Monday, June 15, 2009
Remember back in the fall when the Supreme Court heard oral arguments in the so-called (by me, anyway) "fuck and shit case"?
The case involved a challenge by various television broadcasters to the
FCC's relatively new practice of fining "fleeting expletives," like
when Bono said "fuck" at the Golden Globes or Nicole Richie said "Have
you ever tried to get cow shit out of a Prada purse? It's not so
fucking simple" at the Billboard Music Awards. The most interesting
thing about the oral argument
was that nobody--not the Justices, not the lawyers, nobody--said "fuck"
or "shit." Instead the lawyers used euphemisms like "the f-word" or
"the f-bomb." Awesomely, Justice Scalia made up a euphemism for "fuck"
right in the middle of the oral argument, saying to counsel at one
point, "Don't use golly-waddles instead of the F-word." This "golly
waddles" reference attracted a lot of attention in the blogosphere, and I expect that my own investigative contributions to the discourse--interviewing language expert Steve Pinker about the phrase's lingustic origins and ex-porn-screenwriter Eric Spitznagel about the phrase's erotic potential--will soon be earning me my first Pulitzer.
Anyway, the case is in the news again. Not because of how the Court actually decided the case (it held that that the FCC had not violated the Administrative Procedure Act by changing its position on fleeting expletives without sufficient justification and explanation; the Court was not asked to consider the first amendment arguments in the case, which will be addressed by the second circuit on remand) but because it turns out, according to Justice Ginsburg, who made the revelation at a speech she delivered last Friday, that the reason the lawyers did not say "fuck" or "shit" during the oral argument was because "the lawyers were alerted that some of the justices might find that unseemly, so only the letters 'f' and 's' were used in our court." Got that? Some of the justices thought it would be "unseemly" for the words "fuck" and "shit" to be used within the hallowed chambers of the marble palace, and so the Court (probably through the Chief Justice) told the lawyers to use euphemisms instead. Yeeks.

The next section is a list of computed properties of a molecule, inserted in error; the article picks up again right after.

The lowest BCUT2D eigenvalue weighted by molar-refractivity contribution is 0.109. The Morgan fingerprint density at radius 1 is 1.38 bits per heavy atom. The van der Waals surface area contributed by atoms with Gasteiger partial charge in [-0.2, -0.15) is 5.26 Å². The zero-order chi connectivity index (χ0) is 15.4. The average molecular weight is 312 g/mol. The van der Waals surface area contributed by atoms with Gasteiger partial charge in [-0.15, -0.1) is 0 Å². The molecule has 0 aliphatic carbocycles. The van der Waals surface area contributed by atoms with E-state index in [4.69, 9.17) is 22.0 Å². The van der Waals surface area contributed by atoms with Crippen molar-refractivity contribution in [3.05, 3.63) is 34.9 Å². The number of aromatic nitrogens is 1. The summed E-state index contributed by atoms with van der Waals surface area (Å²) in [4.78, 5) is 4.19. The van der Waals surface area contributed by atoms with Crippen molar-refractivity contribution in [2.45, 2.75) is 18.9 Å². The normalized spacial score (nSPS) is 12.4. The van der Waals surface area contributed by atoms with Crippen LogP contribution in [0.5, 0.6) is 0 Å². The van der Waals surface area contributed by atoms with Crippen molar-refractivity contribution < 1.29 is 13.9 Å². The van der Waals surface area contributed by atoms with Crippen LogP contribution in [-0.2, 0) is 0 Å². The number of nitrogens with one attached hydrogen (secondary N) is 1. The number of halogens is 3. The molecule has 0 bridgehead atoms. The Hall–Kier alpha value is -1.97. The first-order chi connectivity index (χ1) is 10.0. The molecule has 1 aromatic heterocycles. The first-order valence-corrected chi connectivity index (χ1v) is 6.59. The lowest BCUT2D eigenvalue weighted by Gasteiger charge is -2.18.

Ginsburg did not reveal which Justices thought it would be unseemly to have to hear these awful, horrible words. Nor was there any indication that the justices had instructed the lawyers to use the phrase "golly waddles" instead of "fuck." (Wouldn't that have been glorious?) So, one question that naturally comes to mind is which justices are most likely and least likely to have been the ones to have issued the order not to say "fuck" and "shit"? Moreover, one wonders whether this issue will make it into the Sotomayor confirmation hearings in July. Should the Senate Judiciary Committee ask her point blank if she would mind it if a lawyer said "fuck" in the courtroom? Or what she thinks of "golly waddles" as a possible euphemism? I hope these issues come up so much I can hardly stand it.
(Cross-posted, more or less, on Holy Hullabaloos)
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We have come a long way in terms of respect litigants show for the Court and the Chief. Compare this with the oral argument in Cohen v. California, where Melville Nimmer was about to begin his argument, C.J. Burger told him the Court was familiar with the facts and not to get into detail about what was on the jacket, whereupon Nimmer said OK and proceeded to describe the jacket in full.
Posted by: Howard Wasserman | Jun 15, 2009 10:16:11 AM
Jay, have you asked the advocates in the case about this? I'd like to hear more about this -- not only about how they were informed, but about why they decided not to tell the Court to, so to speak, go screw.
Posted by: Paul Horwitz | Jun 15, 2009 10:59:45 AM
Following up a bit on what Howard said, I recall reading that Nimmer very deliberately described the jacket so as not to inadvertently send the message that the F-word (there I go, being delicate about it ...) is off-limits in a courtroom. I've thought about what I'd do as an advocate in that situation -- it's tough. Nimmer had an important and astute point on the one hand. On the other hand, irony or no irony, Justices might well hold it against the advocate if they're offended.
Posted by: Heidi Kitrosser | Jun 15, 2009 11:29:12 AM
I don't blame the lawyers for following the instructions that they were (apparently) given. (If this round of the case had been directly about the First Amendment, then following Nimmer's lead would have been important. But it wasn't, so it's a closer question of strategy here.) But I am pretty appalled that none of the Justices broke the newly-imposed top-secret rule, or at least stated during the argument that the rule had been imposed. What a creepy charade.
Posted by: Sam | Jun 15, 2009 2:10:30 PM